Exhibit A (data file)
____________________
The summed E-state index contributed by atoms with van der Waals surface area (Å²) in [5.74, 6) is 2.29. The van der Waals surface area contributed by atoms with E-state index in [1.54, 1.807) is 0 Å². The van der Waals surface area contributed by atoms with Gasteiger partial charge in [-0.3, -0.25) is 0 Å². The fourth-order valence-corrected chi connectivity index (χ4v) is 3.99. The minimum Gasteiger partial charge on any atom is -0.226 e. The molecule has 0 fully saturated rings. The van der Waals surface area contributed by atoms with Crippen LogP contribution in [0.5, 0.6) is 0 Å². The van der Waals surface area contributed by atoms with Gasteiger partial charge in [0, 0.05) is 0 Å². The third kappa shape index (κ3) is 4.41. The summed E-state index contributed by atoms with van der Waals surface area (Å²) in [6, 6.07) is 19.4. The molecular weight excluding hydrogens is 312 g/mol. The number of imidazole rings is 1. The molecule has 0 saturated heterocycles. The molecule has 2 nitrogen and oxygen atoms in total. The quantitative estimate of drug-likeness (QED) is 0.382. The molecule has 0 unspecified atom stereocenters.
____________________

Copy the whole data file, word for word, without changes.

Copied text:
The summed E-state index contributed by atoms with van der Waals surface area (Å²) in [5.74, 6) is 2.29. The van der Waals surface area contributed by atoms with E-state index in [1.54, 1.807) is 0 Å². The van der Waals surface area contributed by atoms with Gasteiger partial charge in [-0.3, -0.25) is 0 Å². The fourth-order valence-corrected chi connectivity index (χ4v) is 3.99. The minimum Gasteiger partial charge on any atom is -0.226 e. The molecule has 0 fully saturated rings. The van der Waals surface area contributed by atoms with Crippen LogP contribution in [0.5, 0.6) is 0 Å². The van der Waals surface area contributed by atoms with Gasteiger partial charge in [0, 0.05) is 0 Å². The third kappa shape index (κ3) is 4.41. The summed E-state index contributed by atoms with van der Waals surface area (Å²) in [6, 6.07) is 19.4. The molecular weight excluding hydrogens is 312 g/mol. The number of imidazole rings is 1. The molecule has 0 saturated heterocycles. The molecule has 2 nitrogen and oxygen atoms in total. The quantitative estimate of drug-likeness (QED) is 0.382. The molecule has 0 unspecified atom stereocenters.